Dario’s numbers spiked in February. He scored over five more points per game (17.0) than in January, raised his assists per game average to 2.8, and pulled down 7.9 boards per contest, three-and-a-half more than the previous month. In addition to the rise in base stats, Saric significantly upped his three-point percentage as well. He made 25% of his outside attempts last month. Although 25% from deep is still well below the league average, it was a major improvement from a player that needed to make a stride in that aspect of his game. Another event happened last month that was reflective of the front office’s trust in Dario: Ersan Ilyasova was traded to the Atlanta Hawks on February 22nd, and Saric was given the starting role.

After beginning the season as a starter and being demoted to the bench due to the acquisition of Ilyasova from Oklahoma City, Saric has taken advantage of his second chance in a big way. If the Sixers thought they were missing out completely on a point-forward when Ben Simmons fell to the injury bug, Dario has proven them sorely mistaken. He has not only doubled his assist numbers since January, but he is getting rebounds and immediately getting out into transition as the ball handler–a skill that Simmons was known for at LSU. Dario is not as athletic as Ben, and therefore does not get as many layups on the break, but his passing is at a high enough level that his pushing the ball is extremely effective. Most of the time he does not hit somebody in the face:

In 9 starts between the end of February and the beginning of this month, Dario is averaging 16.9 points, 4.1 assists, and 8 rebounds per game. He is beloved by Sixers fans, coaches, and teammates; he is also running away with the Rookie of The Year award that was once practically already in the hands of his teammate. Saric’s field goal and three point percentages have stayed constant since the role change, but the impact that he is having on each game is becoming larger and larger every time he takes the court. In fact, he dropped a career-high 28 points against the Trail Blazers in an overtime loss on Thursday night.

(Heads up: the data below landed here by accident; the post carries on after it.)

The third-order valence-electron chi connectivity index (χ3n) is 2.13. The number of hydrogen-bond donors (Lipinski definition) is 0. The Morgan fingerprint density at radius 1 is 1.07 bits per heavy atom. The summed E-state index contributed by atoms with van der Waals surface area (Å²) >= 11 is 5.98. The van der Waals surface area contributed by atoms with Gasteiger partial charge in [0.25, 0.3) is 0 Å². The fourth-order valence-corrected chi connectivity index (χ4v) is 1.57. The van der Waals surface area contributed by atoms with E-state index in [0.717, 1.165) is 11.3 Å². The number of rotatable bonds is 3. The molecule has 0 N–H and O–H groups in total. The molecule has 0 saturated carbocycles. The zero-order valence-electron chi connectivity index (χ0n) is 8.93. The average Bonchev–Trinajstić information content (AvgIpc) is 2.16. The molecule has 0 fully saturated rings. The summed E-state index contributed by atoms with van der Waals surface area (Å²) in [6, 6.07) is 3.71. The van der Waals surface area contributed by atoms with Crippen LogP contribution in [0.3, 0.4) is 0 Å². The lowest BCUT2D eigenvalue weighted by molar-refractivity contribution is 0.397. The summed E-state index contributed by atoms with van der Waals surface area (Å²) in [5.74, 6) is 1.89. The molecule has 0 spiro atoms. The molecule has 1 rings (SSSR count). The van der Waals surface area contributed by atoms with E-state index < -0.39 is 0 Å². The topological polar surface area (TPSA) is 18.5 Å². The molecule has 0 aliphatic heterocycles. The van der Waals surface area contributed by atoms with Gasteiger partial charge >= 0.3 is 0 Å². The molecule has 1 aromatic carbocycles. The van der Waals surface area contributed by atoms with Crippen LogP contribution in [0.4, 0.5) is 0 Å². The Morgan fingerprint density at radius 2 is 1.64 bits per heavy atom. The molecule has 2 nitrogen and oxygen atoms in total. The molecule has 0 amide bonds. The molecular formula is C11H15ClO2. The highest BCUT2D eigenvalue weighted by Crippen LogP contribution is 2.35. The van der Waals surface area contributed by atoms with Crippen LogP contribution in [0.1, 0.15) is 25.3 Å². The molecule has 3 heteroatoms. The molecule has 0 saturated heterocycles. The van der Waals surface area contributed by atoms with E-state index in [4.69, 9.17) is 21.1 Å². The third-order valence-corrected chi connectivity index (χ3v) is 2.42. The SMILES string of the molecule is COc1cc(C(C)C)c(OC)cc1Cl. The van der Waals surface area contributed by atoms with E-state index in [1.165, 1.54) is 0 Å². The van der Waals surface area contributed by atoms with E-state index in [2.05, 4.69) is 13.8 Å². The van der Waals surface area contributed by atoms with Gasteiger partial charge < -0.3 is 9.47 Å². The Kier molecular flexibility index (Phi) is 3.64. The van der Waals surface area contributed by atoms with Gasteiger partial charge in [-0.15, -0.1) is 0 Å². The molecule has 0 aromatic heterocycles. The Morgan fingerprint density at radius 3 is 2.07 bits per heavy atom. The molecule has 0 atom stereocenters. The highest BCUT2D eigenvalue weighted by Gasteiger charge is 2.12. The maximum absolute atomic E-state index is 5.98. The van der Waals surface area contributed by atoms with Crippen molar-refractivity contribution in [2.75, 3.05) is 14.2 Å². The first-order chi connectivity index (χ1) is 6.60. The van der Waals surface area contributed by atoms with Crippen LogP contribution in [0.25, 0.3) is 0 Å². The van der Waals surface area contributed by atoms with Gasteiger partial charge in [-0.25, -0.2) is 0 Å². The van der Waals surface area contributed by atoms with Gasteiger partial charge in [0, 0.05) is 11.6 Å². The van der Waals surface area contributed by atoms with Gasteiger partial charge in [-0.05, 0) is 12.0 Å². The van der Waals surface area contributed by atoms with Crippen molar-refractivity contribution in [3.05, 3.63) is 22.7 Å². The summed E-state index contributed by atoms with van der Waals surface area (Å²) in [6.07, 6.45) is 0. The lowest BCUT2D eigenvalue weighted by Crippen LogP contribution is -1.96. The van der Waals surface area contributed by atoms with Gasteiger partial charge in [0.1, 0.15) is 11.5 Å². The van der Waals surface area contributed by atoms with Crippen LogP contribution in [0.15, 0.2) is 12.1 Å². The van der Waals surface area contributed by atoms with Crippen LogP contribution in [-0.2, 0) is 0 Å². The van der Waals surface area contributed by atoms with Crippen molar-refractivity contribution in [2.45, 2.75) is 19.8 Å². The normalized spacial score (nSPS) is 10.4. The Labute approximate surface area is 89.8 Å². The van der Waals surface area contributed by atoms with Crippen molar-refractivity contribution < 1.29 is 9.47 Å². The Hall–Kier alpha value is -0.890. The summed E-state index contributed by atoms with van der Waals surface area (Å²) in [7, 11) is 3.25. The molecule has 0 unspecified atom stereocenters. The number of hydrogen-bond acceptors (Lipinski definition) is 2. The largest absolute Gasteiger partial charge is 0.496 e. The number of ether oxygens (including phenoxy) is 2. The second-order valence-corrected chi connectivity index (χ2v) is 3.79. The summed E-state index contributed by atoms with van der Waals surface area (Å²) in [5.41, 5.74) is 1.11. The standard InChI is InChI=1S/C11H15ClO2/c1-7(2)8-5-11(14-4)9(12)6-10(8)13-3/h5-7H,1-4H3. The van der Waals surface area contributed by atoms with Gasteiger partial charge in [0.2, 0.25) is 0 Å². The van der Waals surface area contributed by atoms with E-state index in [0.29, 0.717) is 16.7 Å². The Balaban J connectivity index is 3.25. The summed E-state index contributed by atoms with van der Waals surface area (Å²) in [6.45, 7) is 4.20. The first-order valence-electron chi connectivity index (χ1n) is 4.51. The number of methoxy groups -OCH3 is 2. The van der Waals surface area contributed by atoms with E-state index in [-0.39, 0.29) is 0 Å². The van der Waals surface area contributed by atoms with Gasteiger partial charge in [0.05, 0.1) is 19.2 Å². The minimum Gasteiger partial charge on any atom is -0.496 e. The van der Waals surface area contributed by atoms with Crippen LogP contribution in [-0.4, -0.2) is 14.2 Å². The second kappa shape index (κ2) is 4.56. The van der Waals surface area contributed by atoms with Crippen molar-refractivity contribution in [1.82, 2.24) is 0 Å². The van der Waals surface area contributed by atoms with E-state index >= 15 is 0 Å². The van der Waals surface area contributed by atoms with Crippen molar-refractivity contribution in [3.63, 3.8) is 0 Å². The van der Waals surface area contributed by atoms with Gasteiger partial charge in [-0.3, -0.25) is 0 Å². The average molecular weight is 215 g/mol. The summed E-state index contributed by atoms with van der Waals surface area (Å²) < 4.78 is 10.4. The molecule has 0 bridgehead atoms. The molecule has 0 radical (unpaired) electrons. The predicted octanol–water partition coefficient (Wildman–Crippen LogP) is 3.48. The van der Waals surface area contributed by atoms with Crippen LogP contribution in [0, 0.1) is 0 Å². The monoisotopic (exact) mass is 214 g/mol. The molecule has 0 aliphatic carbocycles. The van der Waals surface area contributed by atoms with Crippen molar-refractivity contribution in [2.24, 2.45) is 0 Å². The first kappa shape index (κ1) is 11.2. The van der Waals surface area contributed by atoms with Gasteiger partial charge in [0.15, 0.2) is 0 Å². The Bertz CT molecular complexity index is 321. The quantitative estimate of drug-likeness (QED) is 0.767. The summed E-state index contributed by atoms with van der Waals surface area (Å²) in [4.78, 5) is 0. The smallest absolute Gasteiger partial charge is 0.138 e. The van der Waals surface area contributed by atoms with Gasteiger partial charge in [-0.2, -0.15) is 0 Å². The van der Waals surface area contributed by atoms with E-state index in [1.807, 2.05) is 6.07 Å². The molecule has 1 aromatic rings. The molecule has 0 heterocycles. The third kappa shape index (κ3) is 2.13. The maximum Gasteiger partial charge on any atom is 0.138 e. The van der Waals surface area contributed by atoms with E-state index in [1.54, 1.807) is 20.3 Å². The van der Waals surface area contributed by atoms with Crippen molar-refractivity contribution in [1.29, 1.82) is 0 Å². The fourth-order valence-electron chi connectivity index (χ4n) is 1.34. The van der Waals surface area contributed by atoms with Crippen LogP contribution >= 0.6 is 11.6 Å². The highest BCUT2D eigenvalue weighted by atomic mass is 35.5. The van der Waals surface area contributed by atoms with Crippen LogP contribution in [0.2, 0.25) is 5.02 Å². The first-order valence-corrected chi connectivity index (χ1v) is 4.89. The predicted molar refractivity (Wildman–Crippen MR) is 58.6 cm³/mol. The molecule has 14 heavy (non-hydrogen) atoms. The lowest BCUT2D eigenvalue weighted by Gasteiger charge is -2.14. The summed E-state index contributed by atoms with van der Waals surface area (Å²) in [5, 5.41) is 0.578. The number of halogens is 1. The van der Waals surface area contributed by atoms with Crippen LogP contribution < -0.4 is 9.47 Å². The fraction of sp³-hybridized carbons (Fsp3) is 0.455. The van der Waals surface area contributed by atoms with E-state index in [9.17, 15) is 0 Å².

It has not been all pretty for Dario in the past two months, though. His defensive ratings of 110 in February and 118 in March signify the worst back-to-back months that he has had in his short career. In addition to the high defensive ratings, his average plus/minus in March is -22. In defense of Dario, the plus/minus stat is about as much about the players that are on the floor around the man than about the man himself. And, his offensive rating is as high as it has ever been.

There is no expectation for Dario Saric to be a future superstar, all-star, or even starter. However, with the way that he is playing for and leading the Sixers this season, the sky seems to be the limit for the young Croatian. Since Joel Embiid tore his meniscus and our hearts were broken by the lying Colangeo, Dario has brought happiness to a depressed fanbase. When Ben, Joel, and pick swap prize make their way into the rotation next year, The Homie will be ready to help get the team into the playoffs. But for now, while everybody is still injured, please watch this video of Dario Saric and TJ McConnell dancing to Bruno Mars together at a charity event together.

This team is almost too fun to watch at this point.

All stats accurate as of Friday, March 10th.

Photo by Olimpiamilano (via Flickr)

Jack Pontin

High School Senior from New Orleans, LA. Contributing Phillies and Sixers articles, as well as game coverages.